The annual conference provides a forum for learning State-mandated clinical practices and for studying current research on behavioral health trends in Latino communities. Conference attendance has increased from 450 participants in 1995 to 1,000 in 2009. Delegates come from diverse backgrounds, states and countries, including mental health professionals, government workers involved in child and family services, researchers, and the press. The event is complemented by Folkloric music, art and decor that immerse participants in Latino cultures and traditions.

Some of the workshops and seminars provide continuing education units for physicians, social workers, psychologists and other mental health-related professionals.

Recent studies by the University of California, Davis, and the U.S. Office of Minority affairs, continue to reveal disparities in health and mental health in some populations, including Latinos.

"The issue of disparity is multi faceted," says Ambrose Rodriguez, founder and president, Latino Behavioral Health Institute. "The lack of culturally appropriate behavioral health services results in terrible emotional pain. There is also a fiscal cost to society, because mentally ill people who do not receive care will eventually use expensive emergency care or be incarcerated – and many studies have shown that emergency care and incarceration are far more expensive then proper treatment services."

The conference is sponsored by the Center for Substance Abuse Treatment and other human service agencies.

Pricing and Reservations

Pricing for the LBHI Sixteenth Annual Conference is $75 per day; and $200 for all three days. Attendance fees include all workshops and sessions; special events extra. A luncheon will be offered Sept. 23 with entertainment by comedy group "Gilbert Esquivel and Friends" for $25.

For a registration form, or for further information on the conference, call (818) 713-9595 or visit www.lbhi.org and click the "Registration" link.

About Latino Behavioral Health Institute

Latino Behavioral Health Institute (LBHI) is a non-profit corporation founded by its president, Ambrosio Rodriguez, M.P.A., and incorporated in 1996 (EIN No.: 93-1195514).  LBHI's mission is to enhance skills of persons interested or involved in providing behavioral health services to the Latino community.  The Institute is dedicated to eliminating discrimination against persons in need of behavioral health services, human services or health care.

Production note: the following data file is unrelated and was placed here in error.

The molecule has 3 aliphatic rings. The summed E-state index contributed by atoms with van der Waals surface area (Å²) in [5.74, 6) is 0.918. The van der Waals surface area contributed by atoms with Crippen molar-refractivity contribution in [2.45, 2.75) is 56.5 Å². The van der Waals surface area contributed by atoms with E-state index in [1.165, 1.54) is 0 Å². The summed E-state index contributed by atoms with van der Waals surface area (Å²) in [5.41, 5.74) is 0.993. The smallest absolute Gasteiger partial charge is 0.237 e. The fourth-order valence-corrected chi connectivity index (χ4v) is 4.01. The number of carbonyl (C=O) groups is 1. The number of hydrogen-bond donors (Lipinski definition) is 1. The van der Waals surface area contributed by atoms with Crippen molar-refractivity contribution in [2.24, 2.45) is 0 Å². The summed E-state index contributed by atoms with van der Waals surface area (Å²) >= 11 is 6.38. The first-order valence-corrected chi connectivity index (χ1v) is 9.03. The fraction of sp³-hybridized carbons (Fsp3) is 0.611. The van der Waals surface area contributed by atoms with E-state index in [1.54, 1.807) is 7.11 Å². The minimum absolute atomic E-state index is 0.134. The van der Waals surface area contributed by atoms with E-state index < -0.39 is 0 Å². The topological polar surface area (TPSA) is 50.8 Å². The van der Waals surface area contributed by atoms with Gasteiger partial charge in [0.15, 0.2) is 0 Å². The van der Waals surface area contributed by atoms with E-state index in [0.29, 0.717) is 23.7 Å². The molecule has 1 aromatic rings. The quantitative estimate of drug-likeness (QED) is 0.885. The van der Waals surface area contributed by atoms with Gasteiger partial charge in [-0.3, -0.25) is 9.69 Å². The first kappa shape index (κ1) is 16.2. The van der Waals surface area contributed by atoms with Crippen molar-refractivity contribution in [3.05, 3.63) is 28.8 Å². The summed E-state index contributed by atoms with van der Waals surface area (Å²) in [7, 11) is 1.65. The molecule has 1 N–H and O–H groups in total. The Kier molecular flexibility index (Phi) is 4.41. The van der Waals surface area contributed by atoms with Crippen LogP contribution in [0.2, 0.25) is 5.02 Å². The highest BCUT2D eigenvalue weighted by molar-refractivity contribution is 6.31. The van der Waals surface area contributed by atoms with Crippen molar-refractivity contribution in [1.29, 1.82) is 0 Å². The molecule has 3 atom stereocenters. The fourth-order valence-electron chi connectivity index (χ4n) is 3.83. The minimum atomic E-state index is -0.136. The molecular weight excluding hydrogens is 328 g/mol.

LBHI accomplishes its mission by providing training, interactive and didactic education and experiential opportunities to professionals involved in human services with the Latino community.  The Institute's activities are intended for consumers, family members, professional care providers, administrators, educators, researchers and trainers.

Since its inception, LBHI has provided hands-on training in delivery of culturally competent behavioral health services to practitioners.  It has also participated in education opportunities for family members of persons requiring behavioral healthcare.

LBHI has been joined in its efforts by the National Institute on Drug Abuse (NIDA), Substance Abuse and Mental Health Services Administration (SAMHSA), County of Los Angeles Department of Mental Health (LACDMH), County of Los Angeles Mental Health Commission (LACMHC), American Society of Hispanic Psychiatry (ASHP), the Southern California Chapter of the American Psychiatric Association (APA), College Hospital, Los Angeles County Department of Health Services (LACDHS), Los Angeles County Department of Children and Family Services (LACDCFS), Pacific Clinics, the National Hispanic Consortium on Mental Health and by the United Farmworkers Foundation.